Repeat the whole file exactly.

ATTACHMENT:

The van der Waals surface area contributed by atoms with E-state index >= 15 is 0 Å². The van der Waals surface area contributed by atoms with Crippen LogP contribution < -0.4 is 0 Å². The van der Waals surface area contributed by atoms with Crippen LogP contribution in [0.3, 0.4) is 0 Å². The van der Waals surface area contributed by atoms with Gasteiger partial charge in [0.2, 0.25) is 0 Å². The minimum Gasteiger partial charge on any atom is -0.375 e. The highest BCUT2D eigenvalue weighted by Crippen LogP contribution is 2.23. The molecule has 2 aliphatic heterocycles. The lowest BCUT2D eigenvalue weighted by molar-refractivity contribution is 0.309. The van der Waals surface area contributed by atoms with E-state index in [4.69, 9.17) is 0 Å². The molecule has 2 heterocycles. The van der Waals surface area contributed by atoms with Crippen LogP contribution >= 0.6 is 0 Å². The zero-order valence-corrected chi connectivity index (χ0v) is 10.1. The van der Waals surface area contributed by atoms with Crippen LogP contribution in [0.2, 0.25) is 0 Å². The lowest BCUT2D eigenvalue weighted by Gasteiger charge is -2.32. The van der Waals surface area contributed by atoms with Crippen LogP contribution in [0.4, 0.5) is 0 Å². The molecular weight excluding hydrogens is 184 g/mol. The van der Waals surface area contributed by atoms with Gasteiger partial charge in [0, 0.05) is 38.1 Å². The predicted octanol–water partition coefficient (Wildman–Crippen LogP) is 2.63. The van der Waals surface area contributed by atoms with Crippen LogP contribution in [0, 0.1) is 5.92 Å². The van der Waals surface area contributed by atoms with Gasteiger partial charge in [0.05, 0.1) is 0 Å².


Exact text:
The van der Waals surface area contributed by atoms with E-state index >= 15 is 0 Å². The van der Waals surface area contributed by atoms with Crippen LogP contribution < -0.4 is 0 Å². The van der Waals surface area contributed by atoms with Crippen LogP contribution in [0.3, 0.4) is 0 Å². The van der Waals surface area contributed by atoms with Gasteiger partial charge in [0.2, 0.25) is 0 Å². The minimum Gasteiger partial charge on any atom is -0.375 e. The highest BCUT2D eigenvalue weighted by Crippen LogP contribution is 2.23. The molecule has 2 aliphatic heterocycles. The lowest BCUT2D eigenvalue weighted by molar-refractivity contribution is 0.309. The van der Waals surface area contributed by atoms with E-state index in [4.69, 9.17) is 0 Å². The molecule has 2 heterocycles. The van der Waals surface area contributed by atoms with Crippen LogP contribution >= 0.6 is 0 Å². The zero-order valence-corrected chi connectivity index (χ0v) is 10.1. The van der Waals surface area contributed by atoms with Crippen LogP contribution in [0.2, 0.25) is 0 Å². The lowest BCUT2D eigenvalue weighted by Gasteiger charge is -2.32. The van der Waals surface area contributed by atoms with Crippen LogP contribution in [0.4, 0.5) is 0 Å². The molecular weight excluding hydrogens is 184 g/mol. The van der Waals surface area contributed by atoms with Gasteiger partial charge in [0, 0.05) is 38.1 Å². The predicted octanol–water partition coefficient (Wildman–Crippen LogP) is 2.63. The van der Waals surface area contributed by atoms with Crippen LogP contribution in [0, 0.1) is 5.92 Å². The van der Waals surface area contributed by atoms with Gasteiger partial charge in [0.05, 0.1) is 0 Å².